Meet CUESA’s Director of Education Ave Lambert
May 24, 2019
CUESA is excited to welcome our new Director of Education, Ave Lambert. Hailing from a farming family in the Capay Valley of California, Ave brings their diverse experiences from fields to kitchens to food justice nonprofits, including work as a private chef, sustainability consultant, and educator.
Most recently, Ave was the Program Director of Farming Hope, a nonprofit providing transitional employment and training in urban agriculture and culinary to unhoused and low-income people in our community. They are an elected member of the San Francisco Food Security Task Force, making recommendations to the Board of Supervisors and the Mayor about ending hunger and food insecurity in the city.
Ave is excited to bring fresh eyes to CUESA’s education programs, like Foodwise Kids, Foodwise Teens, and our evening talks, to grow thriving communities through the power and joy of local food. We chatted with Ave about the intersection of food, education, and justice. Say hello to Ave at the CUESA Classroom on Saturdays!
Can you share a bit about how you got interested in food and farming?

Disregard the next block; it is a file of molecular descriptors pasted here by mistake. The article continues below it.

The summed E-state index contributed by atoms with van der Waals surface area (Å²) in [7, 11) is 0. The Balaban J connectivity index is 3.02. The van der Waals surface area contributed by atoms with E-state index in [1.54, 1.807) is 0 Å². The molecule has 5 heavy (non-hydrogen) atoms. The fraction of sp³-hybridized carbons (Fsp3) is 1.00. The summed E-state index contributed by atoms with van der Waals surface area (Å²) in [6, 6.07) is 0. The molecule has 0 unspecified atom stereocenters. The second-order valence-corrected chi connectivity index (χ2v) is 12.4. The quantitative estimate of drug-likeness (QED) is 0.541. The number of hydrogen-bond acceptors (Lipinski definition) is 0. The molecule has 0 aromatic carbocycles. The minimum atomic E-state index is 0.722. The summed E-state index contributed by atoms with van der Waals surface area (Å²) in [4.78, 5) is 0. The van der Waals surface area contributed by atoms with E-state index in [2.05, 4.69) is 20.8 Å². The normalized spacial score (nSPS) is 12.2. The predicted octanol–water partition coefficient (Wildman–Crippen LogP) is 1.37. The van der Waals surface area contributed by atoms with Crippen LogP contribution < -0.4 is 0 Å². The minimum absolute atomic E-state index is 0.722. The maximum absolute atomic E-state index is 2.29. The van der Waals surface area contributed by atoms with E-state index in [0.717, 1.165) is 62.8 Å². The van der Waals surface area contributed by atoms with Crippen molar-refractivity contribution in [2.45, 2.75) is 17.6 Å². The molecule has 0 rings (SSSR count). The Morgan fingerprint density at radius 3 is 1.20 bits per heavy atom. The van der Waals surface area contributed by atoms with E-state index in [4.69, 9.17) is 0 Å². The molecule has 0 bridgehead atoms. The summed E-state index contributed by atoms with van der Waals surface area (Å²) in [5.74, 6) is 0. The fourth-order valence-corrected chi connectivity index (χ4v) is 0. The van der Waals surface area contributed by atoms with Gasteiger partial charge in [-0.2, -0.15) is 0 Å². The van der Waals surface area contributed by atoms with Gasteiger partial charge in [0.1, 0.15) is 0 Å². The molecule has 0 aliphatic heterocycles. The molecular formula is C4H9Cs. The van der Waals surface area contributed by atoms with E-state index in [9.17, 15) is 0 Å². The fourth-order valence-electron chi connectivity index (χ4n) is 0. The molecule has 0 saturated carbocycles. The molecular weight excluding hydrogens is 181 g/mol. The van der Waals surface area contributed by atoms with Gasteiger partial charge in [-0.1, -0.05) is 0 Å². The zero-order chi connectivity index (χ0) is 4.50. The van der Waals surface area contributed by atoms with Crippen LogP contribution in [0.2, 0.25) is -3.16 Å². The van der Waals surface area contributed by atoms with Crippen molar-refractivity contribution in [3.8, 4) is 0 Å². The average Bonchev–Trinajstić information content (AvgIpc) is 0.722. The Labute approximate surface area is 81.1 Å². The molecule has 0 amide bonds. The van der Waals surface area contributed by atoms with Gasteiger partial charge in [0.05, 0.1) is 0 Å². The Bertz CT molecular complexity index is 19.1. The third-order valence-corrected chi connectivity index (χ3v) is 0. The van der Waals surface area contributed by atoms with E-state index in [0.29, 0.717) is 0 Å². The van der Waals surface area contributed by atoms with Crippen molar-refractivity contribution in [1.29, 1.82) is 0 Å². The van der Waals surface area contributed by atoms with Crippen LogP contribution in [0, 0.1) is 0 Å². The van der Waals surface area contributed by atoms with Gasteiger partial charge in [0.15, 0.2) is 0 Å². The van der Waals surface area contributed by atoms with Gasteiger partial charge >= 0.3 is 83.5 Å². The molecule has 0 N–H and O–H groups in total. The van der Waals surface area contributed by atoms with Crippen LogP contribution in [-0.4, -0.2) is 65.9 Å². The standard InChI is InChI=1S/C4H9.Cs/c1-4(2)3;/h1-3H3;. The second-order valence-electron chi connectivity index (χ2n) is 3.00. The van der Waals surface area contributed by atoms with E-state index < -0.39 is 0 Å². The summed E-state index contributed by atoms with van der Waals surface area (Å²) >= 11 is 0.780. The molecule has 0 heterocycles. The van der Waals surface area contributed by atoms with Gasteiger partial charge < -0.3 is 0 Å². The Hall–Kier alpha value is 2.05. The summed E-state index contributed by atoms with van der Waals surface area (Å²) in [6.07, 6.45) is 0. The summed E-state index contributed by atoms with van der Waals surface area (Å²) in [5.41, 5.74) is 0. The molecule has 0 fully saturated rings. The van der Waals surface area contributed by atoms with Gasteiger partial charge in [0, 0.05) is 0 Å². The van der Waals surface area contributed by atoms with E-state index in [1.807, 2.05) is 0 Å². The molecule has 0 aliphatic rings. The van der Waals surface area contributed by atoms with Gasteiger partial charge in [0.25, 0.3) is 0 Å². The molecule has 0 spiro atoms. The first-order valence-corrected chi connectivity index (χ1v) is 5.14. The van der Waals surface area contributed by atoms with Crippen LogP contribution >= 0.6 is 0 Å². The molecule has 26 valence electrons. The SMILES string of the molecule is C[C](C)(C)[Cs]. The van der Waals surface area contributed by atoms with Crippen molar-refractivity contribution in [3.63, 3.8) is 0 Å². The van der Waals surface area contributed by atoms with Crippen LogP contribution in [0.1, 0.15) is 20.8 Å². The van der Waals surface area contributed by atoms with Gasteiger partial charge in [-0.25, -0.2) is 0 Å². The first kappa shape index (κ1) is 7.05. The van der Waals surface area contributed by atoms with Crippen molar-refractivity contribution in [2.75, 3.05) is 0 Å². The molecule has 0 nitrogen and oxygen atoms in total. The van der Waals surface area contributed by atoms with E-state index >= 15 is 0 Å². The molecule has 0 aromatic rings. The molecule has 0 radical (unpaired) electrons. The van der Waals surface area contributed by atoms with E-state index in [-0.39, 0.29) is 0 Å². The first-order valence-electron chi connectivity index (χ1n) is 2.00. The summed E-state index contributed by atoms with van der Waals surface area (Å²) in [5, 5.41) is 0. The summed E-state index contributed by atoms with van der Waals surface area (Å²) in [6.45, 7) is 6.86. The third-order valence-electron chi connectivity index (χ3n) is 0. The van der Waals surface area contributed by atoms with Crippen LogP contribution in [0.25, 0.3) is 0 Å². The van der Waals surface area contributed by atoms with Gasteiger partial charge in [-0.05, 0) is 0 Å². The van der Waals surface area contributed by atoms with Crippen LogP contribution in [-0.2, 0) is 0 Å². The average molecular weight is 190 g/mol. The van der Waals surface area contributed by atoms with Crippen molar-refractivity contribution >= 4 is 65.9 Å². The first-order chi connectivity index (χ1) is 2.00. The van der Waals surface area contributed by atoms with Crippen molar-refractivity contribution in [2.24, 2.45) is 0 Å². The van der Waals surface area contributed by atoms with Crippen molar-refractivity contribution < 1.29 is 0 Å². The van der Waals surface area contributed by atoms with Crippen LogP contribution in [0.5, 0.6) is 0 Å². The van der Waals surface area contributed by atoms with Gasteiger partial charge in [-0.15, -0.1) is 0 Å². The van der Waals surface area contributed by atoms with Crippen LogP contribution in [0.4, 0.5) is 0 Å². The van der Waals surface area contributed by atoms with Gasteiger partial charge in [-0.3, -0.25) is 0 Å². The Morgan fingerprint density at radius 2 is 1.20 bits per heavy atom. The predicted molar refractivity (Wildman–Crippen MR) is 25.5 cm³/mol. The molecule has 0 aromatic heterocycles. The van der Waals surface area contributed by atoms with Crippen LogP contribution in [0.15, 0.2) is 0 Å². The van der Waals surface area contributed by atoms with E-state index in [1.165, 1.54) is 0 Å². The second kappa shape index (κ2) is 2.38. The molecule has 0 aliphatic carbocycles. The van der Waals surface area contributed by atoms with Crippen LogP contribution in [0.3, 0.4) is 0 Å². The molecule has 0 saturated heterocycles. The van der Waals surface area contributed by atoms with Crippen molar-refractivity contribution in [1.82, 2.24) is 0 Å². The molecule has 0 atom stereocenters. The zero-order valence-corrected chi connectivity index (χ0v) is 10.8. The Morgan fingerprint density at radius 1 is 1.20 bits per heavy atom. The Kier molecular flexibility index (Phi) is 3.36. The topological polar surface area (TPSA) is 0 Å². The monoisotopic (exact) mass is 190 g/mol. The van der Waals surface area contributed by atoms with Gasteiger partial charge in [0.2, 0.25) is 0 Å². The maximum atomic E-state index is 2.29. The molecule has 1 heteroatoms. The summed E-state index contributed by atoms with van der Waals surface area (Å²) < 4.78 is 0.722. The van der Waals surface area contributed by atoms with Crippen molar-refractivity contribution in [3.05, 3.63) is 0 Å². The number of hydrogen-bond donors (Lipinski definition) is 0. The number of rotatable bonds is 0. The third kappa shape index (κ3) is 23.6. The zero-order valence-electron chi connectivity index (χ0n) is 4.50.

Food has always been everything for me since I was about 12. As I was growing up, we would have tamale-making parties with my grandparents. We grew this heirloom sweet white corn in Southern California, but that wasn’t the norm. My dad was a rice farmer and was always in the field. I would say we ate a normal American diet, with lots of meat and potatoes. It was self-care and curiosity that propelled me to ask questions and want to learn to cook for myself.
Where did that journey take you in terms of a career path in food?
After living and cooking in Italy, I started working with great chefs in Seattle and San Francisco, and I moved up very quickly in the culinary world from garde manger to Michelin star. But it felt hollow, and there was something missing for me, so I went on a bit of a spiritual quest. I think my search for food was like a search for truth and belonging.
Looking for roots, I got into farming, which took me to Central America and Hawaii, and I became really interested in permaculture, Vandana Shiva, and seed sovereignty. I realized that I really was attracted to the social justice aspect of food, the idea that everybody should get to eat good, clean, and fair food. I used my thesis research to study removing barriers to access in food deserts. When I came back home to NorCal, I dove into social justice work, which broke open my food lens to make me more human-focused. I realized that’s where the education clicks for me, where you can see the whole picture. It’s not a food system in parts of a supply chain. It’s full circle; the complete opposite of industrial. It’s not theoretical, precious, or elitist. It’s about our human right to grow our food, to eat something delicious together, to sit down and have a conversation with our neighbor, to break bread and connect.
What opportunities do you see in terms of strengthening the so-called “food movement”?